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Cubs & White Sox Report
by Tom Stryker - 04/30/2006
Depending upon what side of Chicago you like your baseball, the early spring has been either predictable or unexpected. On the South Side where the White Sox have perched themselves atop the American League Central after 20 games Chicago has a target on its back - just the way Manager Ozzie Guillen likes it. And, on the North Side, the Cubs have been finding help from surprising places while many of their top-name players are sidelined with injuries.
We will take a quick look today at the two Chicago teams as the season already has reached the one-eighth point.
CHICAGO WHITE SOX
Everyone is taking aim at the defending world champions, but if they are to find much success against the Sox, opponents will have to find ways to defeat one of the strongest starting pitching rotations in baseball.
The Sox have been very predictable - and very hot, chalking up a 14-6 start. The Sox already have reeled off one eight-game win streak - they hadnâ€™t won nine straight since 1977.
And look at their pitching. Jose Contreras is 3-0 with a 1.55 era. Mark Buehrle is 3-1 and 2.57. Javier Vazquez is 2-1 and 3.67. Even Jon Garland and Freddy Garcia are winning (2-1 and 3-1) despite struggling through the early season.
But donâ€™t thing the White Sox are a one-dimensional team. Six regulars are hitting over .300.
New addition Jim Thome already has paid dividends. He is hitting .333 with 9 homers and 21 RBI. Paul Konerko is at .370 with 6 homers and 19 RBI. Thome thinks the current Sox lineup is every bit as good - top to bottom - as the two Cleveland teams he played with that made it to the World Series in 1995 and 1997.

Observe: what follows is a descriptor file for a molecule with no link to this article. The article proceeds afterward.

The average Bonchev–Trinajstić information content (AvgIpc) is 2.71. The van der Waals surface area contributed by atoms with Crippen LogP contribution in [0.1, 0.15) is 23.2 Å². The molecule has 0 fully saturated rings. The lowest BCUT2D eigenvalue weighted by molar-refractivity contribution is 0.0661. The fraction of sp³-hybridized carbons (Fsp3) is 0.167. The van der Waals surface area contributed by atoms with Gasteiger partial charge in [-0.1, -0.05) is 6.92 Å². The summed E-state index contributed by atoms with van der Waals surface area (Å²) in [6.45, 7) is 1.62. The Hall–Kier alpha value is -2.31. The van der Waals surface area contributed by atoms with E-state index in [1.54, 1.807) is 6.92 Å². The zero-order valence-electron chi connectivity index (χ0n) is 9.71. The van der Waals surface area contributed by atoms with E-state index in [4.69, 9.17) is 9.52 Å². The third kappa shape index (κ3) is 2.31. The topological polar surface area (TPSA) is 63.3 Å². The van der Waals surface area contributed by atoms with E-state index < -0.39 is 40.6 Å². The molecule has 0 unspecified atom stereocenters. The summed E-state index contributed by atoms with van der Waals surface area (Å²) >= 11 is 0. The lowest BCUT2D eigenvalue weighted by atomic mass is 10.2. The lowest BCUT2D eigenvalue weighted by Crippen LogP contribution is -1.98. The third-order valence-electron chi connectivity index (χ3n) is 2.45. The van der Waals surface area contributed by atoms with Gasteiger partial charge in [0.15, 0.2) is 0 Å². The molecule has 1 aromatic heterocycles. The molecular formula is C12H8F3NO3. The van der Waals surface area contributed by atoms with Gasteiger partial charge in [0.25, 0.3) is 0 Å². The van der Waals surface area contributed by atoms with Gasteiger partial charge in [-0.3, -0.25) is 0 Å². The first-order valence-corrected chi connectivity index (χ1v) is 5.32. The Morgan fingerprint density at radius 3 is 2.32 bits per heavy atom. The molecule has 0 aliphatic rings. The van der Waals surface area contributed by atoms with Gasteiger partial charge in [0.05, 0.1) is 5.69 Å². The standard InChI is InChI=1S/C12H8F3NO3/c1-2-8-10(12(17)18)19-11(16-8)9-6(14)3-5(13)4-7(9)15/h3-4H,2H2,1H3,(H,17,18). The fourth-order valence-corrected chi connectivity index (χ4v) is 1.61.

But Tadahito Iguchi (.308), Joe Crede (.304), A.J. Pierzynski (.358) and Jermain Dye (.328) all are giving Sox pitchers plenty of support.
Should the Sox stay healthy there is no reason to think they wonâ€™t be worth your money throughout the long summer.
Guillen thinks being a target keeps his club focused. And stopping the Sox will have to be on everyoneâ€™s mind during the the division chase this year.
Hang around. Hang around. Hang around.
That may be the Northsiders motto for a month or more, while many of their top payroll players rehab. The Cubs are at 12-8 at this juncture of the season - right in the middle of everything in the National League Central. But the fact they are on the winning side of the ledger is a surprise.
Mark Prior and Kerry Wood still have not pitched, Derek Lee is gone for several weeks, and catcher Michael Barrett is struggling with a sprained finger.
But help has come from surprising places. And the fact that the Cubs are anywhere but mired deep in the standings is a credit to people like Greg Maddux, Sean Marshall, Ronnie Cedeno and Todd Walker.
Maddux, at 40, is off to a 4-0 start and has a glittering 0.99 era. Sean Marshall, a lanky, 6-7, newcomer is 2-0. Cedeno, the new Cubs shortstop is hitting .308 and Walker, now playing first for the injured Lee, is at .339. The Cubs will need help from everywhere until healthy arms and hand (Lee) get back in the lineup.
Prior, still working into pitching shape in Arizona, faced batters for the first time and did well - with no soreness afterward in the strained muscle in his right shoulder.
Wood, however, is farther away from returning. His last outing - a bullpen session not against live batting - was cut short because of tightness on his right side.
For the Cubs to make any kind of challenge to St. Louis (and others), both have to be back for the second half of the season.
Cubsâ€™ third baseman Aramis Ramirez is off to a slow start (.206). With Lee gone, his big bat becomes essential for the Cubs, who will need plenty of offense to make up for the pitching deficiencies.
Through the first 20 games, the Cubs only had Walker and Cedeno above .300 (not counting Lee). That kind of bat work wonâ€™t be enough.